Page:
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Stress. 2013 Jul;16(4):377-83. doi: 10.3109/10253890.2013.767326. Epub 2013 Feb 25.

Resting vagal control and resilience as predictors of cardiovascular allostasis in peacekeepers.

Author information

1
Departamento de Ciências Biológicas, Universidade Federal de Ouro Preto, Ouro Preto, MG, Brazil. souzaggl@gmail.com

Abstract

The body's adaptive reaction to a stressful event, an allostatic response, involves vigorous physiological engagement with and efficient recovery from stress. Our aim was to investigate the influence of individual predispositions on cardiac responses to and recovery from a standardized psychosocial stress task (Trier Social Stress Task) in peacekeepers. We hypothesized that those individuals with higher trait resilience and those with higher resting vagal control would be more likely to present an allostatic response: a vigorous cardiac response to stress (i.e., reduction in interbeat intervals and heart rate variability (HRV)) coupled with a significant cardiac recovery in the aftermath. Fifty male military personnel with a mean age of 25.4 years (SD ± 5.99) were evaluated after returning from a peacekeeping mission. Electrocardiogram recordings were made throughout the experimental session, which consisted five conditions: basal, speech preparation, speech delivery, arithmetic task, and recovery. Mean interbeat intervals and HRV were calculated for each condition. An Ego-Resilience Scale and resting vagal control assessed individual predispositions. Stress tasks reduced interbeat intervals (tachycardia) and HRV in comparison with basal, with return to basal in the aftermath (p < 0.001, for all comparisons). Resilience and resting vagal control correlated positively with cardiac parameters for both stress reactivity and recovery (r ≥ 0.29; p < 0.05). In conclusion, peacekeepers showing higher trait resilience and those with higher resting vagal control presented a more adaptive allostatic reaction characterized by vigorous cardiac response to stress (i.e., tachycardia and vagal withdrawal) and efficient cardiac recovery after stress cessation.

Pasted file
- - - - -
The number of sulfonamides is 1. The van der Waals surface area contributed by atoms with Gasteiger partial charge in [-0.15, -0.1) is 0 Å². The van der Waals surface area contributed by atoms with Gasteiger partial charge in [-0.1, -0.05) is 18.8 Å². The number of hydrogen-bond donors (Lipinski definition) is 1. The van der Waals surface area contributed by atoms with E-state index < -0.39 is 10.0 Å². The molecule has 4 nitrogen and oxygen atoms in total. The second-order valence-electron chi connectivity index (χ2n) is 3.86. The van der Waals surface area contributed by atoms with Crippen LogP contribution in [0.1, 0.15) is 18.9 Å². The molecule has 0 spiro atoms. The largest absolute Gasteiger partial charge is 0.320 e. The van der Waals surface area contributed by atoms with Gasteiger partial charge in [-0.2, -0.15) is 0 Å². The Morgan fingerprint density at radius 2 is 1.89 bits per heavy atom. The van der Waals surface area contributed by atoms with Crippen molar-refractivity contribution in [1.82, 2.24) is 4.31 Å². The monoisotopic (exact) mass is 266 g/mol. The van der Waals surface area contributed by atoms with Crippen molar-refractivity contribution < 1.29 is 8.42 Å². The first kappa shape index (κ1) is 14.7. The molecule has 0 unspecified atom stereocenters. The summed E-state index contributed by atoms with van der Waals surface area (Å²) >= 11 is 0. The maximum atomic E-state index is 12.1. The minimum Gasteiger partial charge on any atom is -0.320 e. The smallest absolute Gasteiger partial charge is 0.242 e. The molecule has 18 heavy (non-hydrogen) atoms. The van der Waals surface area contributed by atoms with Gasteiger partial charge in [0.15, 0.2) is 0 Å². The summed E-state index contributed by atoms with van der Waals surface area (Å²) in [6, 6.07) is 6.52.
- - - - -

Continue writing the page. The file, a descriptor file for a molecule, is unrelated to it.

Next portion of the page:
PMID:
23327672
DOI:
10.3109/10253890.2013.767326
[Indexed for MEDLINE]

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